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Home, leafy home

Home, leafy home

Most animals depend directly or indirectly on leaves that serve as continuous suppliers of life-supporting oxygen, and also as kitchens where food is prepared for the plant. But these amazing kitchens also double up as homes for a host of creatures.

Tooweet–toowee” goes the Tailor Bird while she stitches together leaves to make her eco-friendly nest. Perhaps she was the very first tailor on earth, using her beak as a needle and twisting cobwebs into fine threads. She takes the precaution of ensuring that the upper surface of the leaves is on the outside of the nest as it makes a safe camouflage for her chicks from the eyes of predators.

Weaver ants have earned the notorious reputation of using child labour to stitch the margins of leaves together to construct their communal homes. Several adult ants hold the leaves in position while one of the workers holds a young larva in her mouth and runs it along the leaf margins, taking advantage of the young one’s ability to secrete silk. The adult workers are bereft of silk glands.

The skilful manner by which weevils make cuts in leaves and then create neat, compact rolls out of portions of the leaf lamina simply flummoxes us. It is a kind of tricky origami; they do not use any silk or glue. The young larvae shelter inside, ‘as snug as a bug in a rug’, until they are old enough to look after themselves.

Home, leafy homeYou may have often noticed leaves of the Rose plant or the Laburnum tree having perfectly semi-circular portions cut out. This is the doing of the Leafcutter bees. They do this by rooting their rear ends in one spot and moving their heads in an arc, their mandibles serving as scissors. Tirelessly, they make endless trips from the plant to the nest site and back, to transport the leaf pieces. Using them like bricks they then build, bit by bit, cigar-shaped nests that line the inside of any tunnel-shaped openings. It is here that their young ones hatch and grow up.

Some insects get both lodging and boarding by living inside the tissues of the leaf lamina and feeding upon the same too. Leaf-mining bugs and caterpillars of the Red Pierrot Butterfly are two such kinds of tenants. The former is very tiny and favour leaves of the Karanj tree (Pongamia pinnata) or Murud Sheng (Helicteres isora) while the latter prefer to reside in the leaves of Panphuti (Bryophyllum pinnatum).

Some butterflies like the Red Admiral and Golden Angle spend part of their lives—the caterpillar and chrysalis stages —in cells which the young caterpillar makes by turning over a small part of the leaf of its host plant from along the edge and using its own silk as glue. The cell is almost invisible as the turned over edge lies flat against the rest of the leaf. However, the caterpillars keep changing their addresses as time and again they shift into new cells that they construct from scratch. This is because the caterpillar eats away greedily on the very part of the leaf that shelters it. Moreover, each time the caterpillar shifts residence, it ensures the new one is larger than the previous one to accommodate its increasing size.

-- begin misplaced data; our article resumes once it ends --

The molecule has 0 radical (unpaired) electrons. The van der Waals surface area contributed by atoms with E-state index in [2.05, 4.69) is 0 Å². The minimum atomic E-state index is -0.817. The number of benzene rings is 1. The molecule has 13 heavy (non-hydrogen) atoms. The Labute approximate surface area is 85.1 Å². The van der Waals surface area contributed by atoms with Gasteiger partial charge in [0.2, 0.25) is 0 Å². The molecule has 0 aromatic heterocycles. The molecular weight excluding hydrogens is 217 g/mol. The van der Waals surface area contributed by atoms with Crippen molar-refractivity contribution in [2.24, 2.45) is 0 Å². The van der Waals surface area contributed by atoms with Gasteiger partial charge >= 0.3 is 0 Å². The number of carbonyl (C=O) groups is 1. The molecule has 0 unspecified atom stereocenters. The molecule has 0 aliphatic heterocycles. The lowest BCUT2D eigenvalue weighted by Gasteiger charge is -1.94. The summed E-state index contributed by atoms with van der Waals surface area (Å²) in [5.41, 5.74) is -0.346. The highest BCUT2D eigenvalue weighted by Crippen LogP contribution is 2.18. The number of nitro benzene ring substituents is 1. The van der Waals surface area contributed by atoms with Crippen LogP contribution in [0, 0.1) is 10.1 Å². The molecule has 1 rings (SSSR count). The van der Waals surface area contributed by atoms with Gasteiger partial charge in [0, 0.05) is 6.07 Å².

The small webs of spiders often seen on leaf surfaces are different from the orbs which serve as prey traps. They are more like white mats – a kind of nursery sheltering the baby spiders. If you happen to lift one end of this mat carefully, you will see the fifty odd baby spiders taking shelter within.

There are many more different creatures that make their homes in leaves; the list is endless. So the next time you glance at a canopy of leaves, just think of all the myriads of creatures that may have built their rent-free homes inside. Man has yet to invent something as wondrous as leaves that provide not only oxygen and food but also shelter.

 

Read also: Exploring the incredibly intelligent resident of the ocean 


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About the Author /

Katie Bagli is an avid nature lover and she gives expression to her passion by writing for children. She has several published titles to her credit, nearly all of which are on various subjects of nature. Besides writing Katie also enjoys illustrating her own books. Through her writing she strives to bring about awareness and sensitise the young to the environment and wildlife. Her books have been recommended for general reading in schools and also to college students of zoology. Nature and environment are topics close to her heart. When the BMC came up with a plan of revamping Rani Bagh (now known as VJB Udyan and Zoo), Byculla, Katie joined four other women to form the Save Ranibagh Foundation which campaigned to save the more than 3000 trees that exist there from the construction work that would take a toll on them. Katie has conducted various wildlife workshops and story-telling sessions in schools (in Mumbai and elsewhere) and other institutions. She had also been invited by the Andhra Pradesh Government to Vijayawada to conduct a session on Literacy Day for the Differently Abled Children. She is on the advisory board of the science magazine Spectrum, a joint venture by the faculties of St. Xavier’s College and Sophia College, which is targeted for school children of standards 7 – 9. Katie also blogs for Saevus, India’s premier wildlife magazine. When she is not writing Katie devotes her time to taking tree walks, nature trails, and conducting creative nature writing workshops for children. She also indulges in fun-filled nature-related activities for the young and old, like writing scripts and organising puppet shows and plays.

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